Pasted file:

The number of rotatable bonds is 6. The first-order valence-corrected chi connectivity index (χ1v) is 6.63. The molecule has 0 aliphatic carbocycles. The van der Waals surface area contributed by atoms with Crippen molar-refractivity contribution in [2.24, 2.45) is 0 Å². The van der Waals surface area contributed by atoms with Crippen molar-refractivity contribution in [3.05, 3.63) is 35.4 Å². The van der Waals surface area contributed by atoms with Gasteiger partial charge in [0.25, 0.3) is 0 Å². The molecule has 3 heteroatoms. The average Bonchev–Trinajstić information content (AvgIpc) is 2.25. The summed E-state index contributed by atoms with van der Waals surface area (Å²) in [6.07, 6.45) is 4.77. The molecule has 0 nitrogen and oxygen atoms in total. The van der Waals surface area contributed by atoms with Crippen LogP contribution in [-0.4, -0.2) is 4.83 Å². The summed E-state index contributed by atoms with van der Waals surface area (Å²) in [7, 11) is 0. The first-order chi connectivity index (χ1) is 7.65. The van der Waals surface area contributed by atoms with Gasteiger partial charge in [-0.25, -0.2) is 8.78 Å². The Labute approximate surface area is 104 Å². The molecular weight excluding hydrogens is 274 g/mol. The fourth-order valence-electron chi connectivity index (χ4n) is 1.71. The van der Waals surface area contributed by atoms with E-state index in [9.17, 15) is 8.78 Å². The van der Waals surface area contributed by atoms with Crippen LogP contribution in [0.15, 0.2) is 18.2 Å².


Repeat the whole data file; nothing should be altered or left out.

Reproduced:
The number of rotatable bonds is 6. The first-order valence-corrected chi connectivity index (χ1v) is 6.63. The molecule has 0 aliphatic carbocycles. The van der Waals surface area contributed by atoms with Crippen molar-refractivity contribution in [2.24, 2.45) is 0 Å². The van der Waals surface area contributed by atoms with Crippen molar-refractivity contribution in [3.05, 3.63) is 35.4 Å². The van der Waals surface area contributed by atoms with Gasteiger partial charge in [0.25, 0.3) is 0 Å². The molecule has 3 heteroatoms. The average Bonchev–Trinajstić information content (AvgIpc) is 2.25. The summed E-state index contributed by atoms with van der Waals surface area (Å²) in [6.07, 6.45) is 4.77. The molecule has 0 nitrogen and oxygen atoms in total. The van der Waals surface area contributed by atoms with Crippen LogP contribution in [-0.4, -0.2) is 4.83 Å². The summed E-state index contributed by atoms with van der Waals surface area (Å²) in [7, 11) is 0. The first-order chi connectivity index (χ1) is 7.65. The van der Waals surface area contributed by atoms with Gasteiger partial charge in [-0.25, -0.2) is 8.78 Å². The Labute approximate surface area is 104 Å². The molecular weight excluding hydrogens is 274 g/mol. The fourth-order valence-electron chi connectivity index (χ4n) is 1.71. The van der Waals surface area contributed by atoms with E-state index in [9.17, 15) is 8.78 Å². The van der Waals surface area contributed by atoms with Crippen LogP contribution in [0.15, 0.2) is 18.2 Å².